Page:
As we continue exploring how we can make the best of home learning, it’s worth thinking about exactly what we’re learning.
Formal subjects like phonics or maths might be more difficult right now. But parents and caregivers need not have a background in education to help their children learn the fundamental skills that support the process of learning. These skills are called the Characteristics of Effective Teaching and Learning. They are the bedrock of skills that lead to more formal learning later in life — and we can all develop them at home.
In the first of these articles, we looked at why the Characteristics of Effective Teaching and Learning are so important to develop as a basis for secure future learning.
Before looking we dive back in, here are some important reminders:
- Remember that your home is not Nursery or School, and will offer its own unique opportunities.
- It is important not to impose false structures on your time. Go with the flow, and welcome learning opportunities throughout the day.
- You don’t need any expensive tools or resources. Anything and everything involved in your daily life can help support learning.
- Encouraging children to develop the Characteristics of Effective Learning isn’t difficult, and you don’t need to be a teacher to do it.
- It’s all about switching children on to learning and using what they know to make links and think about things in different ways.
This leads us into looking at the third characteristic, which is critical thinking. You could define this as helping children have their own ideas — thinking of ideas, finding ways to solve problems, or new ways to do things.
Here are some behaviours that exhibit critical thinking skills:
- Making links and noticing patterns in their experience
- Making predictions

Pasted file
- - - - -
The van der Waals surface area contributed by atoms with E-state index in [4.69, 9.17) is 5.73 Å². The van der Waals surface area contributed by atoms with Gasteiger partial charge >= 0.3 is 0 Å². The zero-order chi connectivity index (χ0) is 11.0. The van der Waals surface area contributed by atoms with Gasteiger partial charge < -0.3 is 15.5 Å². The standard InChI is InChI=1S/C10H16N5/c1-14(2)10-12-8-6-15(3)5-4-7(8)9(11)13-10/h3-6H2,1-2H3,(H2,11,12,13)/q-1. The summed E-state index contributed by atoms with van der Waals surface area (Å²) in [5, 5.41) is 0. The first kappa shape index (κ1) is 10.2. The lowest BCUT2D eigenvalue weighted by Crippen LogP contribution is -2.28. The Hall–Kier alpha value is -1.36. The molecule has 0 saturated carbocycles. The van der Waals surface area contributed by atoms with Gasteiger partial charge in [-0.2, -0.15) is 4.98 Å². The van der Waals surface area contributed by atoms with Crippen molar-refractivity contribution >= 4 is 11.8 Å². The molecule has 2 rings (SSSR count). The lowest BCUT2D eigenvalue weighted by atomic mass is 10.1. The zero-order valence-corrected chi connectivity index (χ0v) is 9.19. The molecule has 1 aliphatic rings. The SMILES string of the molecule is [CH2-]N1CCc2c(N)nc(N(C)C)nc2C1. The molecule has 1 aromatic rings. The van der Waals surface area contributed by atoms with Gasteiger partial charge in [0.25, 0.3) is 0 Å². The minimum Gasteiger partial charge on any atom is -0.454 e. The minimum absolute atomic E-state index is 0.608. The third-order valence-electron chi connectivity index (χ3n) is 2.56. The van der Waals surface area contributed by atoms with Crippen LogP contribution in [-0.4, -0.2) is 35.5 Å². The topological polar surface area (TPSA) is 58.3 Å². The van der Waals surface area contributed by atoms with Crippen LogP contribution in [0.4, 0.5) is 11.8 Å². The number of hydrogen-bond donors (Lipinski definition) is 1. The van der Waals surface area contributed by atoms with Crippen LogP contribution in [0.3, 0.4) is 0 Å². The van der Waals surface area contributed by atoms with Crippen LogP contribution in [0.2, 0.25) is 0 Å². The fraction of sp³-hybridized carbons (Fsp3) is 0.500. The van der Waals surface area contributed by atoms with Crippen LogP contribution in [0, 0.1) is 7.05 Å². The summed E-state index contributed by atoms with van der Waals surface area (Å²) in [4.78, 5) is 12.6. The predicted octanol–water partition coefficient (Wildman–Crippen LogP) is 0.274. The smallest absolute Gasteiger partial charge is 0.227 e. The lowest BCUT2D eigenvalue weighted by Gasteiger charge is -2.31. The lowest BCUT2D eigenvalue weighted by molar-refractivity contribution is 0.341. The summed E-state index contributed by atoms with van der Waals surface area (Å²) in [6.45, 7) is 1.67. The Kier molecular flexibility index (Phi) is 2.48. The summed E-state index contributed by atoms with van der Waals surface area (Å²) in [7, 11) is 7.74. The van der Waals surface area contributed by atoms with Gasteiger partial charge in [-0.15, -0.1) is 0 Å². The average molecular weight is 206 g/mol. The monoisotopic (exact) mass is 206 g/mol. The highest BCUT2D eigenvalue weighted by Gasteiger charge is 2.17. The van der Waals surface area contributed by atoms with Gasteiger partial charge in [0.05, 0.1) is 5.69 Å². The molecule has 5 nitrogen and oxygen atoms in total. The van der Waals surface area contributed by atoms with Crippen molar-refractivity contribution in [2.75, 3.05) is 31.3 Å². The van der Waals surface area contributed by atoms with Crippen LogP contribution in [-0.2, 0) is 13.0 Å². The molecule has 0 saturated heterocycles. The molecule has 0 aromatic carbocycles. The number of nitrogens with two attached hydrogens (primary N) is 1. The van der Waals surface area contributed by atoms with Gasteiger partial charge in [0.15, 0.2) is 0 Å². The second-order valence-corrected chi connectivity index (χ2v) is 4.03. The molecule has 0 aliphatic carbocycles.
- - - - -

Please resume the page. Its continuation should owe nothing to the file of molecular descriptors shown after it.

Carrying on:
- Testing their ideas
- Developing ideas of grouping, sequences, cause and effect
Choosing ways to do things
- Planning, making decisions about how to approach a task, solve a problem and reach a goal
- Checking how well their activities are going
- Changing strategy as needed
- Reviewing how well the approach worked
Critical Thinking – A grown up skill?
‘Critical thinking’ sounds like such a grown up skill, but the skills can be encouraged from very early on. Take getting dressed in the morning for example. Deciding what to wear is about solving a problem involving various bits of information. For example:
- What is the weather forecast? Will the weather change during the day? How can we find out?
- If a certain item of clothing is dirty what could be worn instead? What would go with it?
- Are we walking, going in the car, on public transport? Or a mix of these?
Even if you’re in a hurry, it’s still possible to build some problem-solving. This can be quick and informal — helping your child choose between a limited set of clothes for the day, or what to eat for breakfast, and the plates or bowls they might need. But you shouldn’t have an answer in mind before you present this challenge — keep it meaningful and open-ended.
Finding ways to solve problems and finding new ways to do things was something that was being introduced in the first two Characteristics that we looked at in the last article, so now we are moving that thinking forward to making links and choosing ways to do things.
Where does an idea come from?
Ideas always come from somewhere. They are based on experiences that we’ve already had that enable us to bring some experience to a new situation. For example, it’s a lovely sunny day. What does your little one want to do? Perhaps you might go for a walk to the park, sit in the garden, get the paddling pool out or have a water fight?
As adults, we have these ideas because we have had the experiences. But in order for children to have these ideas too, they’ll need to experience them first. These experiences do not need to be expensive outings, or new toys and equipment. For example, looking out of the window could provide the potential for all sorts of ideas, no matter what the view may be. It’s all a matter of recognising the little details and opportunities that are all around you.
Building the right experiences
Using the window as an example, let’s think about what you might notice to talk about with your child. Any of these could be the basis for a conversation, a learning experience, or an outing: